My preference is always to work from natural light if possible. Before the invention of electricity, buildings were built to maximize light from natural sources. They were oriented so they faced the poles. With more modern buildings this is not always the case; making the best of the lighting is tricky.

I was fortunate to have spent enough time at Charles Cecil studios in Florence, that I knew what changes to make to the studio.

The best natural light comes from a single, high-facing source, preferably to the north. Northern light is the most stable throughout the day. If you can't use northern light, you may have to deal with shadows and highlights that vary considerably from hour to hour.

Another goal should be to minimize the amount of light reflecting around the studio. A high facing window reduces light reflecting off of the ground or surrounding buildings. Cutting down on the number of light sources simplifies the image, making the artist's job easier.

The 19th Century studio of George Inness. Note the single, large window light source.

The studio before I moved in had more than ample light. The windows to the right are facing north. The other windows will need to be covered.

I don't own the studio, so I couldn't make any major changes to the structure. I needed to use non-destructive means to block the light. The windows didn't have shutters, so they were covered by paper and cloth. The cloth was either attached directly to the wall, or hung from curtain rods.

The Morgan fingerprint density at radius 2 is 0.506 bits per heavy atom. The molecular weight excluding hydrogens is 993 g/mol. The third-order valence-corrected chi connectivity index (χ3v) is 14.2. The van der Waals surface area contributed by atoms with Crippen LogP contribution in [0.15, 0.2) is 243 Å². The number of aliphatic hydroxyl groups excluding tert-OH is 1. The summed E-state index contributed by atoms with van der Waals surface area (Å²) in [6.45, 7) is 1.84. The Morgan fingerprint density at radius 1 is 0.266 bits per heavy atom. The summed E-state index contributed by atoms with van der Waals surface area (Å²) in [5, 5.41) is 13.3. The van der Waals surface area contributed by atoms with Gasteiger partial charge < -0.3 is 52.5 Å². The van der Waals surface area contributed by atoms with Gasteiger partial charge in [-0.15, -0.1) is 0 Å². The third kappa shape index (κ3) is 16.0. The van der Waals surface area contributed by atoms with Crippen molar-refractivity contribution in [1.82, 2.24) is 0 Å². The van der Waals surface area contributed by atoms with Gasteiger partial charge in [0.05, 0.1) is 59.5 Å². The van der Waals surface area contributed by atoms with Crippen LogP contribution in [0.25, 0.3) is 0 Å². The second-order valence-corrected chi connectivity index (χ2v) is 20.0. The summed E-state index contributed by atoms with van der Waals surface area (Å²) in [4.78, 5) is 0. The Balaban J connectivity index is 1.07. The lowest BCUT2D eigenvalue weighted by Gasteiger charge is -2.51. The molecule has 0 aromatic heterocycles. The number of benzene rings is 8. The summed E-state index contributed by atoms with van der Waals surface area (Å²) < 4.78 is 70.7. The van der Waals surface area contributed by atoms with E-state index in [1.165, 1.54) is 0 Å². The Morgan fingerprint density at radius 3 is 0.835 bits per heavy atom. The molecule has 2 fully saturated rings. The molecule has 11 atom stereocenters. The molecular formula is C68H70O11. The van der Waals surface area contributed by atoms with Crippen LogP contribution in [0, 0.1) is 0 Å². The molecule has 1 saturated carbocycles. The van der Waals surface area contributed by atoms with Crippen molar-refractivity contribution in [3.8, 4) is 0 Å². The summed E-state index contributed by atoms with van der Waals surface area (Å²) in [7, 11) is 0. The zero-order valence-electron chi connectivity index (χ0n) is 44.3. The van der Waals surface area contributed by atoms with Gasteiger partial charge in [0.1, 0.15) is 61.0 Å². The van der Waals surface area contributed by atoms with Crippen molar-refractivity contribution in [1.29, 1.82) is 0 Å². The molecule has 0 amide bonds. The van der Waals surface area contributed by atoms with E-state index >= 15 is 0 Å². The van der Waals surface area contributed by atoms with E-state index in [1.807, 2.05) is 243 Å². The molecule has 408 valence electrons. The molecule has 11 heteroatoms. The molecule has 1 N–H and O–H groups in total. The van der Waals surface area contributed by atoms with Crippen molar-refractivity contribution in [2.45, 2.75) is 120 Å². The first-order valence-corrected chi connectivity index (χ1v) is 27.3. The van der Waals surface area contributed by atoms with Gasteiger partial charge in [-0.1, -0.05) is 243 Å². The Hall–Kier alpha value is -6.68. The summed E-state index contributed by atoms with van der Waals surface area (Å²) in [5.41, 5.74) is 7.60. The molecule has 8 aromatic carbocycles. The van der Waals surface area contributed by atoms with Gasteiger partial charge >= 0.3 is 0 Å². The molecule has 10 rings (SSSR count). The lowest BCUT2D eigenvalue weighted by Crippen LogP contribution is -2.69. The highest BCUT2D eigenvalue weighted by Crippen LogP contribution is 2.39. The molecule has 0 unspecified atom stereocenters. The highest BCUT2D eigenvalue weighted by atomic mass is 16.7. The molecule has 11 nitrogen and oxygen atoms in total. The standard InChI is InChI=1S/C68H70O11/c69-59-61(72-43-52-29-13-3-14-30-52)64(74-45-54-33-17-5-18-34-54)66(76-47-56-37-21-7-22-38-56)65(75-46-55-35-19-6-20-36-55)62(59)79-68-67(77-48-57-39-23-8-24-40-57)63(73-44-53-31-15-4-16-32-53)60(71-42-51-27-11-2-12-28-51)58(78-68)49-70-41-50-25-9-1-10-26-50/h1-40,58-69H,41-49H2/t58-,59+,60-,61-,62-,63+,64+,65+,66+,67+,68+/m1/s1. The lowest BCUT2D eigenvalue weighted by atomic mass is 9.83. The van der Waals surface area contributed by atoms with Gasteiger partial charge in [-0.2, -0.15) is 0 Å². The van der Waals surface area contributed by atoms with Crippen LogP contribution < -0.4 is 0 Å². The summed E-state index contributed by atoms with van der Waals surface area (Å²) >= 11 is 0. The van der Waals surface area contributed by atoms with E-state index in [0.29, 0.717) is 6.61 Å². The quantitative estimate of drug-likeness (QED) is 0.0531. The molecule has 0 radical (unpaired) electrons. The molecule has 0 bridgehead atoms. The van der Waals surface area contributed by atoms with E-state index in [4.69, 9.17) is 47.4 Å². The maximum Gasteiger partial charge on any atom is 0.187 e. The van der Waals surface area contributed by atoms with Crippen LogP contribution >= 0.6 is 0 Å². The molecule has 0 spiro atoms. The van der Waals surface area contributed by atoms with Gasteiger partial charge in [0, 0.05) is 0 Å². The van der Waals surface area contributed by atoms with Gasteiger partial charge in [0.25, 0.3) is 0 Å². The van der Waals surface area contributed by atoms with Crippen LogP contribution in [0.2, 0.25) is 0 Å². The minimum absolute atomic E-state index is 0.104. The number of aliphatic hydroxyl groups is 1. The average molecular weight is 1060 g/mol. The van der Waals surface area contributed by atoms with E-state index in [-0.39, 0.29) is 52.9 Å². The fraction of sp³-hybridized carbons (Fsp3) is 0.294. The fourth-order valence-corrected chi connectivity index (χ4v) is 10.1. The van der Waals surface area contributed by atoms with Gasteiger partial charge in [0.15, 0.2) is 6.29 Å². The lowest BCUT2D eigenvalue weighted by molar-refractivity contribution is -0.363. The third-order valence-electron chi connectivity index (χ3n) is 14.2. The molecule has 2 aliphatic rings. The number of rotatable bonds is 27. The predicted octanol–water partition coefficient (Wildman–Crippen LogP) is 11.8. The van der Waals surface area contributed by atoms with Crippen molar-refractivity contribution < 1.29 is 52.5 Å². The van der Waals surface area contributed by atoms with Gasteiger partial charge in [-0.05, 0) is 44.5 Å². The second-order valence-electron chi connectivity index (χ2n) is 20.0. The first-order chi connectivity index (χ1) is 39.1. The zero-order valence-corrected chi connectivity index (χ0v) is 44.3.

The complete studio. A few things may need tweaking down the road. Everything has been covered, except the north windows immediately in front of the work. The lower windows have been blocked off halfway as well.

The light piece seen extending out from the top of the skylight, is a piece of foamboard. This directs the light down towards the workspace, cutting down on reflections off the opposite side of the ceiling. Ideally, the whole studio would have been painted black or draped with curtains to cut down on reflected light, but this would not have been practical in this case.

I set up a quick informal still-life, to observe the quality of light with real objects.

Thursday, November 11, 2010

More about Painting Supports

Rigid panels have been used as painting supports for millennia, and are an excellent alternative to canvas. There are oil paintings done on panel that are still in excellent condition after 500 years. The greatest flaw of canvas is that it is not rigid, and the condition of many older paintings have suffered because of this fact.

Panels can be made to have a wonderfully smooth surface that is excellent for painting in detail. For those that desire a more textured surface, canvas can be glued to the panel, for the benefits of both.

A lot of materials are suitable for use as painting supports. I have organized some of the more popular choices into groups.


Wood is one of the oldest painting supports, having proven itself in use over thousands of years. Many different species are suitable. Historically, Poplar was a common choice in Southern Europe, Oak in the north.